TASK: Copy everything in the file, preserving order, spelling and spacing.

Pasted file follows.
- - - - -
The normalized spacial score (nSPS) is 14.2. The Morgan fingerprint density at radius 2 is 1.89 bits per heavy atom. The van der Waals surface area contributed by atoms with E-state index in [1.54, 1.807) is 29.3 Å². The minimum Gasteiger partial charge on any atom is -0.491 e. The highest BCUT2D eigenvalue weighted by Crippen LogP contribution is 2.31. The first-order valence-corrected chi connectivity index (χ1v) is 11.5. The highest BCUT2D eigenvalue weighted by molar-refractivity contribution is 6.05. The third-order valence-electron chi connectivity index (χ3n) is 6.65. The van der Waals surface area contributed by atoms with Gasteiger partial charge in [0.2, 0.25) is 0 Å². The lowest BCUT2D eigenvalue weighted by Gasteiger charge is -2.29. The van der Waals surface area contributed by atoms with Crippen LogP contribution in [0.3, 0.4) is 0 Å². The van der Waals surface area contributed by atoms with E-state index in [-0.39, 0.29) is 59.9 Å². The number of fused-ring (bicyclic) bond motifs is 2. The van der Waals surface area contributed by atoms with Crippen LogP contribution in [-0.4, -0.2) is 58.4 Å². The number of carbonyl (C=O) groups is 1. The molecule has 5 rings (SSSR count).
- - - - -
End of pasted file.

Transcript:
The normalized spacial score (nSPS) is 14.2. The Morgan fingerprint density at radius 2 is 1.89 bits per heavy atom. The van der Waals surface area contributed by atoms with E-state index in [1.54, 1.807) is 29.3 Å². The minimum Gasteiger partial charge on any atom is -0.491 e. The highest BCUT2D eigenvalue weighted by Crippen LogP contribution is 2.31. The first-order valence-corrected chi connectivity index (χ1v) is 11.5. The highest BCUT2D eigenvalue weighted by molar-refractivity contribution is 6.05. The third-order valence-electron chi connectivity index (χ3n) is 6.65. The van der Waals surface area contributed by atoms with Gasteiger partial charge in [0.2, 0.25) is 0 Å². The lowest BCUT2D eigenvalue weighted by Gasteiger charge is -2.29. The van der Waals surface area contributed by atoms with Crippen LogP contribution in [0.3, 0.4) is 0 Å². The van der Waals surface area contributed by atoms with E-state index in [-0.39, 0.29) is 59.9 Å². The number of fused-ring (bicyclic) bond motifs is 2. The van der Waals surface area contributed by atoms with Crippen LogP contribution in [-0.4, -0.2) is 58.4 Å². The number of carbonyl (C=O) groups is 1. The molecule has 5 rings (SSSR count).